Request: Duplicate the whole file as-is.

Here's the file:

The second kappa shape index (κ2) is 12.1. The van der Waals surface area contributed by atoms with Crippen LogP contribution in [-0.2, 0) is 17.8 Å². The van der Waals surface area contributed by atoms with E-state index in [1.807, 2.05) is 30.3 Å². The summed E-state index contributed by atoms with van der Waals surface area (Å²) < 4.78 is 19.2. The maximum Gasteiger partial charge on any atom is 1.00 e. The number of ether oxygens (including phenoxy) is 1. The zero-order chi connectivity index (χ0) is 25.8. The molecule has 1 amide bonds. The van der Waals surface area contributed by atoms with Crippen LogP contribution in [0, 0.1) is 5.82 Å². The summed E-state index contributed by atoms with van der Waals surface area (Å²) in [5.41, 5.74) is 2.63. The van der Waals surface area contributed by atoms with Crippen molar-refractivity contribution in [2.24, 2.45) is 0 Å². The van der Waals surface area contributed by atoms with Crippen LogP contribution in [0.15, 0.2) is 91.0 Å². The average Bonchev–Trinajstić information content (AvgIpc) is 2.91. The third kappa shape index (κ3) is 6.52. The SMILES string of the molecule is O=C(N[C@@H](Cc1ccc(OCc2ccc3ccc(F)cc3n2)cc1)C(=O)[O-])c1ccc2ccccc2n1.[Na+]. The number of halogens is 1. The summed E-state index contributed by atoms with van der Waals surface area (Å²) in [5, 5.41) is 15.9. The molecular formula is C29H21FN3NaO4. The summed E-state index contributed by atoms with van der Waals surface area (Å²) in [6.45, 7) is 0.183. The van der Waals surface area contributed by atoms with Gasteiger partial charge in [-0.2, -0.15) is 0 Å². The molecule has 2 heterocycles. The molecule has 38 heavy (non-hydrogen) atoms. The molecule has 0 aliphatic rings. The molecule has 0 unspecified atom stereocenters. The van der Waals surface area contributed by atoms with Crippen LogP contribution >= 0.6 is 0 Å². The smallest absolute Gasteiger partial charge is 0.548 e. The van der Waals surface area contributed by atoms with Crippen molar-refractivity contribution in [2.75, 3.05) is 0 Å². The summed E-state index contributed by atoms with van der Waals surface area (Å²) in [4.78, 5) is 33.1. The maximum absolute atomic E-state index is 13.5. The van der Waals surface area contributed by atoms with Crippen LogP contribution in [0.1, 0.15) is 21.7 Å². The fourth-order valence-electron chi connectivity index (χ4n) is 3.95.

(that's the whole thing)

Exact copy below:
The second kappa shape index (κ2) is 12.1. The van der Waals surface area contributed by atoms with Crippen LogP contribution in [-0.2, 0) is 17.8 Å². The van der Waals surface area contributed by atoms with E-state index in [1.807, 2.05) is 30.3 Å². The summed E-state index contributed by atoms with van der Waals surface area (Å²) < 4.78 is 19.2. The maximum Gasteiger partial charge on any atom is 1.00 e. The number of ether oxygens (including phenoxy) is 1. The zero-order chi connectivity index (χ0) is 25.8. The molecule has 1 amide bonds. The van der Waals surface area contributed by atoms with Crippen LogP contribution in [0, 0.1) is 5.82 Å². The summed E-state index contributed by atoms with van der Waals surface area (Å²) in [5.41, 5.74) is 2.63. The van der Waals surface area contributed by atoms with Crippen molar-refractivity contribution in [2.24, 2.45) is 0 Å². The van der Waals surface area contributed by atoms with Crippen LogP contribution in [0.15, 0.2) is 91.0 Å². The average Bonchev–Trinajstić information content (AvgIpc) is 2.91. The third kappa shape index (κ3) is 6.52. The SMILES string of the molecule is O=C(N[C@@H](Cc1ccc(OCc2ccc3ccc(F)cc3n2)cc1)C(=O)[O-])c1ccc2ccccc2n1.[Na+]. The number of halogens is 1. The summed E-state index contributed by atoms with van der Waals surface area (Å²) in [5, 5.41) is 15.9. The molecular formula is C29H21FN3NaO4. The summed E-state index contributed by atoms with van der Waals surface area (Å²) in [6.45, 7) is 0.183. The van der Waals surface area contributed by atoms with Gasteiger partial charge in [-0.2, -0.15) is 0 Å². The molecule has 2 heterocycles. The molecule has 38 heavy (non-hydrogen) atoms. The molecule has 0 aliphatic rings. The molecule has 0 unspecified atom stereocenters. The van der Waals surface area contributed by atoms with Crippen LogP contribution >= 0.6 is 0 Å². The smallest absolute Gasteiger partial charge is 0.548 e. The van der Waals surface area contributed by atoms with Crippen molar-refractivity contribution in [2.75, 3.05) is 0 Å². The summed E-state index contributed by atoms with van der Waals surface area (Å²) in [4.78, 5) is 33.1. The maximum absolute atomic E-state index is 13.5. The van der Waals surface area contributed by atoms with Crippen LogP contribution in [0.1, 0.15) is 21.7 Å². The fourth-order valence-electron chi connectivity index (χ4n) is 3.95.